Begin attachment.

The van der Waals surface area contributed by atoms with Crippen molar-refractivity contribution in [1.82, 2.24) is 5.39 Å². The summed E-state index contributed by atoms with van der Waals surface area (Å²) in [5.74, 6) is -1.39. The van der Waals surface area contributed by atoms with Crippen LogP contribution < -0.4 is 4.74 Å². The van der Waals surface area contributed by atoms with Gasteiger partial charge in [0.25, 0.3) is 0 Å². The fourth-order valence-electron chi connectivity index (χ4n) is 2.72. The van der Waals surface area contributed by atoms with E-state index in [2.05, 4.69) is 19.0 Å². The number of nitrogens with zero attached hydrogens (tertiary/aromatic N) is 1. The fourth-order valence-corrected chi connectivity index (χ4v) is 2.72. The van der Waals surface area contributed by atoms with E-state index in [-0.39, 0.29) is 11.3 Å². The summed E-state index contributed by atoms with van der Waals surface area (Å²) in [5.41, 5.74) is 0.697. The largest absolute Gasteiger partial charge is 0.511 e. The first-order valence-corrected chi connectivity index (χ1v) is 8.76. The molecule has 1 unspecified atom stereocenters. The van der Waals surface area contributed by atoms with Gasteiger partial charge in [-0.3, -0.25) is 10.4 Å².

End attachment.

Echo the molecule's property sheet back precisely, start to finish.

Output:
The van der Waals surface area contributed by atoms with Crippen molar-refractivity contribution in [1.82, 2.24) is 5.39 Å². The summed E-state index contributed by atoms with van der Waals surface area (Å²) in [5.74, 6) is -1.39. The van der Waals surface area contributed by atoms with Crippen LogP contribution < -0.4 is 4.74 Å². The van der Waals surface area contributed by atoms with Gasteiger partial charge in [0.25, 0.3) is 0 Å². The fourth-order valence-electron chi connectivity index (χ4n) is 2.72. The van der Waals surface area contributed by atoms with E-state index in [2.05, 4.69) is 19.0 Å². The number of nitrogens with zero attached hydrogens (tertiary/aromatic N) is 1. The fourth-order valence-corrected chi connectivity index (χ4v) is 2.72. The van der Waals surface area contributed by atoms with E-state index in [-0.39, 0.29) is 11.3 Å². The summed E-state index contributed by atoms with van der Waals surface area (Å²) in [5.41, 5.74) is 0.697. The largest absolute Gasteiger partial charge is 0.511 e. The first-order valence-corrected chi connectivity index (χ1v) is 8.76. The molecule has 1 unspecified atom stereocenters. The van der Waals surface area contributed by atoms with Gasteiger partial charge in [-0.3, -0.25) is 10.4 Å².